Then there’s Pantera– metal that has good riffs in the hardcore metal style, metal that you listen to when you are lifting weights that just gets you pumped as hell; like Slayer it’s angry, and can drop jaws just on account of its sheer destructive power. But in the Pantera school, only one “modern” disciple has come close to doing it as well as them– Slipknot– and I’m not sure another band will get as close if people are on this planet for another thousand years. I would love to see it, believe me. And the metal alloy forged by Slipknot is not as unbreakable as Pantera. Shoveling more dirty and disparate elements into the blast furnace, Slipknot is smelted from Far Beyond Driven -groove metal, schizoid tribal scat-rock (i.e. nu metal), grunge and occasional death metal blasts.
SURE, you get a few bands like Killswitch Engage that write amazingly good riffs, but that band obviously made a conscious decision to take a vocal route that doesn’t really work for most of us metalheads… that emo-pandering vocal style. That’s like having half of a really brilliant band, which is about as useful to me as half a horse is to a cowboy. In the Pantera mold you have early Fear Factory (before the cheesier emo-laced vocal melodies, which first reared their head on Archetype), Chaos A.D. / Roots -era Sepultura, Domination -era Morbid Angel, late-era Bolt Thrower, early Meshuggah, Slipknot, Undisputed Attitude and Diabolus In Musica -era Slayer, LOG, the better nu metal bands like Soulfly, and the better deathcore bands (All Shall Perish, Through the Eyes of the Dead circa Malice and Skepsis, Suicide Silence, Whitechapel, early BMTH et al). If you like Machine Head (i.e. you can tolerate Robb Flynn), well I guess you can throw them in there too. Predating and probably influencing the Pantera mold are thrash and other classic death metal albums (presumably ones by Cannibal Corpse, Suffocation, Obituary, and Entombed).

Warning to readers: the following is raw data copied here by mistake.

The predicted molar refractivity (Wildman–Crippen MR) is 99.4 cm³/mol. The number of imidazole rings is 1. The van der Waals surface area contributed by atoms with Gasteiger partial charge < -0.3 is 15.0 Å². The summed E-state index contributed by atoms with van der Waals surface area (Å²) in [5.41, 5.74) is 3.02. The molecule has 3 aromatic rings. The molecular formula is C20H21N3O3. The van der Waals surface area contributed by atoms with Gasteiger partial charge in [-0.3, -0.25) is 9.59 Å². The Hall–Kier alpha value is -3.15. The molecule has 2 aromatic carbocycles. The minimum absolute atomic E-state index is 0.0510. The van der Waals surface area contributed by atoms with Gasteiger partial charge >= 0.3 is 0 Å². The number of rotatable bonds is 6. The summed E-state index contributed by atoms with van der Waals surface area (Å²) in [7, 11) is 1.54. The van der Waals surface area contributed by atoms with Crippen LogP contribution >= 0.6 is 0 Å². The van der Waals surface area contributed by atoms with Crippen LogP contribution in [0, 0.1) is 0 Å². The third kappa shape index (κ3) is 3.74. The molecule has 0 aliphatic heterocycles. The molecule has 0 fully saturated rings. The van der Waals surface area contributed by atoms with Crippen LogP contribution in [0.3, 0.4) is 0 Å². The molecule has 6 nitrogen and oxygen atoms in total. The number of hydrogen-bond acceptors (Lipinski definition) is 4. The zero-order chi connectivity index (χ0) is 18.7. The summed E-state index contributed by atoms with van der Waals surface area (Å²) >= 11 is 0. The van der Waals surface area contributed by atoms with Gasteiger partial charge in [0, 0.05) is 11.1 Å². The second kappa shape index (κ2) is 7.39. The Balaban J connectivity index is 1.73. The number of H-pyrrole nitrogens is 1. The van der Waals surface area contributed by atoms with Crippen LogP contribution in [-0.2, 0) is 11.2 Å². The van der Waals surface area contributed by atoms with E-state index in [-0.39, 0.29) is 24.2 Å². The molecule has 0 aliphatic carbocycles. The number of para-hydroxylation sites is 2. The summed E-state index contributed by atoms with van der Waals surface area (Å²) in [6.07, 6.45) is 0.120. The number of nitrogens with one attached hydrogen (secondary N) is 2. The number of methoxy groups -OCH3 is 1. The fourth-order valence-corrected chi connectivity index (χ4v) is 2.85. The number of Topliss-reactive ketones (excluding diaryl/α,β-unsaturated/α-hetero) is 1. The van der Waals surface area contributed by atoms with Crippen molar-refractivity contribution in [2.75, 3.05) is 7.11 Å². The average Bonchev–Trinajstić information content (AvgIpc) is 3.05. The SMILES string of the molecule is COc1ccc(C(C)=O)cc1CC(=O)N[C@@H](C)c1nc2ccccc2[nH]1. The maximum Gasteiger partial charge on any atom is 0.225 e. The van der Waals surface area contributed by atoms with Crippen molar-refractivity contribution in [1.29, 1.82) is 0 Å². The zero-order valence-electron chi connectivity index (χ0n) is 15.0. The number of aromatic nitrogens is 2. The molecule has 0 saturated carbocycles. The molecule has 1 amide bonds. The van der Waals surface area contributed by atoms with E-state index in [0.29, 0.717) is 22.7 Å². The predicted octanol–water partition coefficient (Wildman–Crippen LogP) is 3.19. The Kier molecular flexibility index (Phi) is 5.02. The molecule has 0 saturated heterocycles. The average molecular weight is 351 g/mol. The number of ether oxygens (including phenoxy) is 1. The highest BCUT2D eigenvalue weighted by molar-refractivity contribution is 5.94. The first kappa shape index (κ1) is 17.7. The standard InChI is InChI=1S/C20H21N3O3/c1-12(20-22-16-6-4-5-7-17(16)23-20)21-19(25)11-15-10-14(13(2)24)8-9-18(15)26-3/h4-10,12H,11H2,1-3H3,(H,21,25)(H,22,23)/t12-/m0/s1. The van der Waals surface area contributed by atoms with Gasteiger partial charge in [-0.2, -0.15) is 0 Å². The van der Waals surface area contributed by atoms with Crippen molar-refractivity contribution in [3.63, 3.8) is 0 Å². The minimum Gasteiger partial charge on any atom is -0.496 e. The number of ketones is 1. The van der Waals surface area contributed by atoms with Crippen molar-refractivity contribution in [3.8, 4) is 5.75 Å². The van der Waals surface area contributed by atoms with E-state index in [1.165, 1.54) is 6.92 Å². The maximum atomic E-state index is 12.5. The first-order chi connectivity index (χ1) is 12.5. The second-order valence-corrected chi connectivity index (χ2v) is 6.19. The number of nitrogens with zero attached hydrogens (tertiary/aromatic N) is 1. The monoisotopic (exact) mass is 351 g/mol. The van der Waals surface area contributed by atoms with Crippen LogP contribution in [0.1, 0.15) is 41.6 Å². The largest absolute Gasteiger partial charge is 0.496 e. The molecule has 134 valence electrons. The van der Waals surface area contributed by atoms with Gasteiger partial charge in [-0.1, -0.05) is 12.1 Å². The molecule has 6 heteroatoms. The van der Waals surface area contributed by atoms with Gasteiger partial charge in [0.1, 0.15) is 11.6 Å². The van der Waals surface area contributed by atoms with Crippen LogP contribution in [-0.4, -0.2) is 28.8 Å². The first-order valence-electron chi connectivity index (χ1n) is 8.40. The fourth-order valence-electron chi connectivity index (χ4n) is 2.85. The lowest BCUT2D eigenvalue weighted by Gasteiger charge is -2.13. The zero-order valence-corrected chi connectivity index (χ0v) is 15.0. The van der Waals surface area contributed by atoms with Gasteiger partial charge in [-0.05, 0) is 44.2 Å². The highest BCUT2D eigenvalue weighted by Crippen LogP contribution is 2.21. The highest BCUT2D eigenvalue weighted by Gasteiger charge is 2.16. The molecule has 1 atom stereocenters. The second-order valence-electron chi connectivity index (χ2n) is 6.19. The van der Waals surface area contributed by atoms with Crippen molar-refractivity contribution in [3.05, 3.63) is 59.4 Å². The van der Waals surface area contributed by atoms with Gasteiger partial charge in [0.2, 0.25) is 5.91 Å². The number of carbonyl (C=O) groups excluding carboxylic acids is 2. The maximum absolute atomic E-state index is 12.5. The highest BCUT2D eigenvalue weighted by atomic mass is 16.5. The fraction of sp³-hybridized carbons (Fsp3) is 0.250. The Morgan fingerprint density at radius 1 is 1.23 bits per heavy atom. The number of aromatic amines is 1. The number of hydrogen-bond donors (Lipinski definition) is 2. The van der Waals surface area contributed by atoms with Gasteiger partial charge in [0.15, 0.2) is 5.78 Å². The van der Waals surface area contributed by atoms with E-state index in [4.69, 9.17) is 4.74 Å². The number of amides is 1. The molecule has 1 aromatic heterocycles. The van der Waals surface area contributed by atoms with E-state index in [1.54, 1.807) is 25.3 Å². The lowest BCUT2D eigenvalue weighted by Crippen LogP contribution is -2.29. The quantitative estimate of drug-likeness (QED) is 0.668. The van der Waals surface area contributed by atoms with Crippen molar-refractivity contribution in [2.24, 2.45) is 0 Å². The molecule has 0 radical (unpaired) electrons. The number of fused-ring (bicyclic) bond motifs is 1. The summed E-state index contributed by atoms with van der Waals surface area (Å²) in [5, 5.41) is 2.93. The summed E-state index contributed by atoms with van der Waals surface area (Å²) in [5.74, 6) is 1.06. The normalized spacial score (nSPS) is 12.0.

Listen to “Infecting the Crypts” at 3:30 and tell me the vocal pattern doesn’t remind you of “Slaughtered” by Pantera at the latter song’s 0:30 mark:
“Slaughtered” remains one of my favorite Pantera songs anyway.
The last decade started out rough but ended strong. If you take A7X as an exception (in the classic school), the early 00s were really about Slipknot (and to a lesser degree, LOG) teaching people an object lesson in the Pantera school of abject brutality. As melogoth metalcore gained influence, things started to look grim for those of us who don’t like their music watered down. But the decade was redeemed when, seemingly out of nowhere, the aforementioned deathcore giants launched a vicious counterstrike and for the most part, wiped metalcore off the face of the planet.
Well, in a perfect world they did.
But what about today? Is there anything new that is shockingly good? Yes, there is. But Avenged Sevenfold, Slipknot, Lamb of God and all the good deathcore bands rose to power in the previous decade, which is to say, oh you know, roughly the time period around 2000 through 2009. WTF?! Kids, listen to me, when you get old, you start to lose track of time. Indeed, by the time I finally managed to convince one metalhead friend to relinquish the clean singing and embrace the death(core), I looked back and realized the deathcore scene was all laying dead on the ground behind me.